Media Watermarking Algorithms. Watermarking is one of the most important ways to protect media copyright. For image watermarking, many different algorithms have been proposed in the past decades, which can be roughly categorized into two types: visible watermarks like logos, and invisible watermarks. Compared to visible watermarks, invisible watermarks are more secure and robust. They are often embedded in the original spatial domain [20, 29, 4, 30], or other image transform domains such as discrete cosine transform (DCT) domain [14, 10], discrete wavelet transform (DWT) domain , and discrete Fourier transform (DFT) domain . However, all these traditional watermarking algorithms are often only able to hide several or tens of bits, let alone explicit logo images. More importantly, we find only spatial domain watermarking work to some extent for this task and all other transform domain watermarking algorithms fail.
In recent years, some DNN-based watermarking schemes have been proposed. For example, Zhu et al. propose an auto-encoder-based network architecture to realize the embedding and extracting process of watermarks. Based on it, Tancik et al. further realize a camera shooting resilient watermarking scheme by adding a simulated camera shooting distortion to the noise layer. Compared to these image watermarking algorithms, model watermarking is much more challenging because of the exponential search space of deep models. But we innovatively find it possible to leverage spatial invisible watermarking techniques for model protection.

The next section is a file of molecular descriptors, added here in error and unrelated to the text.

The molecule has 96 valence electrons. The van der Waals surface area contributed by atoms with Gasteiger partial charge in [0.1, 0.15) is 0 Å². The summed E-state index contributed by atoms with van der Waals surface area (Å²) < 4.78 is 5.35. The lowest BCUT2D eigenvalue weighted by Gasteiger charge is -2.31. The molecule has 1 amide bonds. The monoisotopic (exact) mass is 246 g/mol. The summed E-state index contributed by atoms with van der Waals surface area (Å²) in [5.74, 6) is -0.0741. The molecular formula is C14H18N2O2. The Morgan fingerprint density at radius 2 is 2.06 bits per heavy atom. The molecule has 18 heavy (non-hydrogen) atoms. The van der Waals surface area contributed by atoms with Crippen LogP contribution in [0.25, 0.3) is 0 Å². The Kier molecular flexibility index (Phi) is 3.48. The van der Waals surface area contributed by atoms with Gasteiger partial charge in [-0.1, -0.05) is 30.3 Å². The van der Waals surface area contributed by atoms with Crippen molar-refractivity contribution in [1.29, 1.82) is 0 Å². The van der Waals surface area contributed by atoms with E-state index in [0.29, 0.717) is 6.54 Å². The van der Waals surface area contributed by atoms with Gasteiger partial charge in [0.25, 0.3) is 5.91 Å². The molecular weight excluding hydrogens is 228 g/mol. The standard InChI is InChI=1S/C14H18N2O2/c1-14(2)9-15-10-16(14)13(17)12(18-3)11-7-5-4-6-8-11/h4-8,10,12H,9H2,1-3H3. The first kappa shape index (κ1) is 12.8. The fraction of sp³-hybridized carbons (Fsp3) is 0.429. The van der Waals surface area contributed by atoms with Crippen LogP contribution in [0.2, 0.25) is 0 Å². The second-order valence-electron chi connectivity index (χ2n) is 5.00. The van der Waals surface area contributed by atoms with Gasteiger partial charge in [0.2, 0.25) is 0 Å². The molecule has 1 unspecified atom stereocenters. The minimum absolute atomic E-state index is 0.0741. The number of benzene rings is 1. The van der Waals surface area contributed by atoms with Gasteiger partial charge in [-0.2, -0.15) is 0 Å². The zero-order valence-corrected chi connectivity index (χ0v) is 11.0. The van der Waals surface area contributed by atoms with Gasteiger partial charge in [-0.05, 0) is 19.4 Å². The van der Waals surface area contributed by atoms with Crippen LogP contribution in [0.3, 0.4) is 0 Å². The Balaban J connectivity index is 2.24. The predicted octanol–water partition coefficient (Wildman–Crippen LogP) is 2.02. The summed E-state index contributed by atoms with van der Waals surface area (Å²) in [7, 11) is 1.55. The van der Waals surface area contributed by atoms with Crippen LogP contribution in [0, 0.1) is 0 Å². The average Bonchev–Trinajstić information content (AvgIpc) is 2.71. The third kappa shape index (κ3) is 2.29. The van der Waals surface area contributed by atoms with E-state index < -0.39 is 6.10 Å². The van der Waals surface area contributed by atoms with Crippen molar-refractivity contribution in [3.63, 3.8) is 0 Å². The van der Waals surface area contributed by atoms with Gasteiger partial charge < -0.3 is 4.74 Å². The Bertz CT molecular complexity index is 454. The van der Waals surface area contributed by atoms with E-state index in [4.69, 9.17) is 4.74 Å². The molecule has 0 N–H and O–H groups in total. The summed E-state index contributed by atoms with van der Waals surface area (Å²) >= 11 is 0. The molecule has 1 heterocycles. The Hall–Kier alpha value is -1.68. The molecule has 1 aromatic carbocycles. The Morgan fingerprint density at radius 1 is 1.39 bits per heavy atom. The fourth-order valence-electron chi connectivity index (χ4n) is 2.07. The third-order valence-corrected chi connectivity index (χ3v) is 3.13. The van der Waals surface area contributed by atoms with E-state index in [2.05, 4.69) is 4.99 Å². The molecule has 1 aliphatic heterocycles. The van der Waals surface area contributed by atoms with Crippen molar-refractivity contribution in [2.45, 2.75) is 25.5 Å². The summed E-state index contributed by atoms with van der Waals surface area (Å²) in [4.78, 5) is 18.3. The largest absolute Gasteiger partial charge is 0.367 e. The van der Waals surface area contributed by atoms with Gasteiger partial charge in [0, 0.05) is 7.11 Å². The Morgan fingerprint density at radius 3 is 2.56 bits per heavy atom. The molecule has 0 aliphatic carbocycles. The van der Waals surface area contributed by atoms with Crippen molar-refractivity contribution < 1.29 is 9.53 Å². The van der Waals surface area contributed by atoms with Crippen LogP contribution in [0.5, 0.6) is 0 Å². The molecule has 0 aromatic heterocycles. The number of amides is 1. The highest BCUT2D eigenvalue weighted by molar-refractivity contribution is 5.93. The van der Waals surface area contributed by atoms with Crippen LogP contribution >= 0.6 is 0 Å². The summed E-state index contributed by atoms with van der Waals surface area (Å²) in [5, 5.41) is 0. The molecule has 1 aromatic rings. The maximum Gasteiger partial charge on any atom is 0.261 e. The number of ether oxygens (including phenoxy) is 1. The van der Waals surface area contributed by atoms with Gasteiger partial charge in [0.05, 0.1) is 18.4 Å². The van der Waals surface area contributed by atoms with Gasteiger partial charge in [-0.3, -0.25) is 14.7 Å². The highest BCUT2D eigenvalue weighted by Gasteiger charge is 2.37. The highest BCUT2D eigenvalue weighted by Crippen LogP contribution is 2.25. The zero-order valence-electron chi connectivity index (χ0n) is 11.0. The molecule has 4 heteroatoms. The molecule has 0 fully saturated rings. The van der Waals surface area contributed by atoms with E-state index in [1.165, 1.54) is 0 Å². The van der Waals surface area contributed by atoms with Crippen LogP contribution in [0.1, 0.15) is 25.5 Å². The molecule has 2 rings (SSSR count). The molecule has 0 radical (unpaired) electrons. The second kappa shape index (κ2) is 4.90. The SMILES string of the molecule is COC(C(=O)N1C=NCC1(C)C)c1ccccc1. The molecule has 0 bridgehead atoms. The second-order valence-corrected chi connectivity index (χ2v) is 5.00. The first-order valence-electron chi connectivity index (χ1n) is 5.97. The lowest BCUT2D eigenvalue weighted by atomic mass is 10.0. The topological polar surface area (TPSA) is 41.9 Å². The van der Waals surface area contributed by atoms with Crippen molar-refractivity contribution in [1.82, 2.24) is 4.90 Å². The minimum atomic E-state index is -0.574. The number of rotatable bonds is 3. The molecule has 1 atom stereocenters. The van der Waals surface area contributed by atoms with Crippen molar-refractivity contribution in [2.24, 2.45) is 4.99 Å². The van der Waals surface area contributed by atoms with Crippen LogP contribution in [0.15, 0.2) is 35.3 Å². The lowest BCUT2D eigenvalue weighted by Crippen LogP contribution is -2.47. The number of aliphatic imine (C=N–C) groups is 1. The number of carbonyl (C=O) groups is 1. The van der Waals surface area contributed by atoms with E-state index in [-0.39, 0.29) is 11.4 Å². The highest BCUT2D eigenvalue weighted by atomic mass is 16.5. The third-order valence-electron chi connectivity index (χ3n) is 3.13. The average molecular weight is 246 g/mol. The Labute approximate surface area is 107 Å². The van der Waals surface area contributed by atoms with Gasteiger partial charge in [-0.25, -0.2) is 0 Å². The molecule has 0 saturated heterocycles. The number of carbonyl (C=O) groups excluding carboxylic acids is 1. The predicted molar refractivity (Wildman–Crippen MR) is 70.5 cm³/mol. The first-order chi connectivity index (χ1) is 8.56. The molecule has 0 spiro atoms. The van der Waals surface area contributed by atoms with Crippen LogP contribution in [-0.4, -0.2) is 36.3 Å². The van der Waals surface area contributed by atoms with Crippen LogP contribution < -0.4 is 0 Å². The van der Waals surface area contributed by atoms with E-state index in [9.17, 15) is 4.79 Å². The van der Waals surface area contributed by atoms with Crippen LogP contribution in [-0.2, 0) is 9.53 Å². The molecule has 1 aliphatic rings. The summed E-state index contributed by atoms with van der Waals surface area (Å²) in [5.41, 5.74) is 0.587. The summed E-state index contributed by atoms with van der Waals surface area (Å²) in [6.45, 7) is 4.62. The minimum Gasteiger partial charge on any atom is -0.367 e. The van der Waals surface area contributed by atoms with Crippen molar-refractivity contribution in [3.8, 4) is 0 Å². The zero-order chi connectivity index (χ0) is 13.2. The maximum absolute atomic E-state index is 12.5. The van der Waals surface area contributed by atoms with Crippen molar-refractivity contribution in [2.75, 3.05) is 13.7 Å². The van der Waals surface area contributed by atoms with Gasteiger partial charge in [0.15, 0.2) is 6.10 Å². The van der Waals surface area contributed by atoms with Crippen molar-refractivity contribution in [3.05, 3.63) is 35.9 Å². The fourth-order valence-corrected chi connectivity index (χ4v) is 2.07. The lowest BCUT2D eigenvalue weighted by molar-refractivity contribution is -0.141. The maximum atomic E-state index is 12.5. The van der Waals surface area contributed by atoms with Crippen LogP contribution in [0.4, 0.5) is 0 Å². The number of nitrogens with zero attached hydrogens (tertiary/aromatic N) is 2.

Model Watermarking Algorithms. Though watermarking for deep neural networks are still seriously under-studied, there are some recent works [27, 1, 22, 35] that start paying attention to it. For example, based on the over-parameterized property of deep neural networks, Uchida et al. propose a special weight regularizer to the objective function so that the distribution of weights can be resilient to attacks such as fine-tuning and pruning. One big limitation of this method is not task-agnostic and need to know the original network structure and parameters for retraining. Adi et al. use a particular set of inputs as the indicators and let the model deliberately output specific incorrect labels, however, it may not work if the network are retrained. Zhang et al. associate the watermark with the actual identity by making great changes to original images, which is easy to be detected.
However, all the methods mentioned above focus on the classification tasks, which is different from the purpose of this paper: protecting higher commercial valued image processing models. We innovatively leverage spatial invisible watermarking algorithms for image processing networks and propose a new deep invisible watermarking technique to enable high-capacity watermarks(e.g., logo images).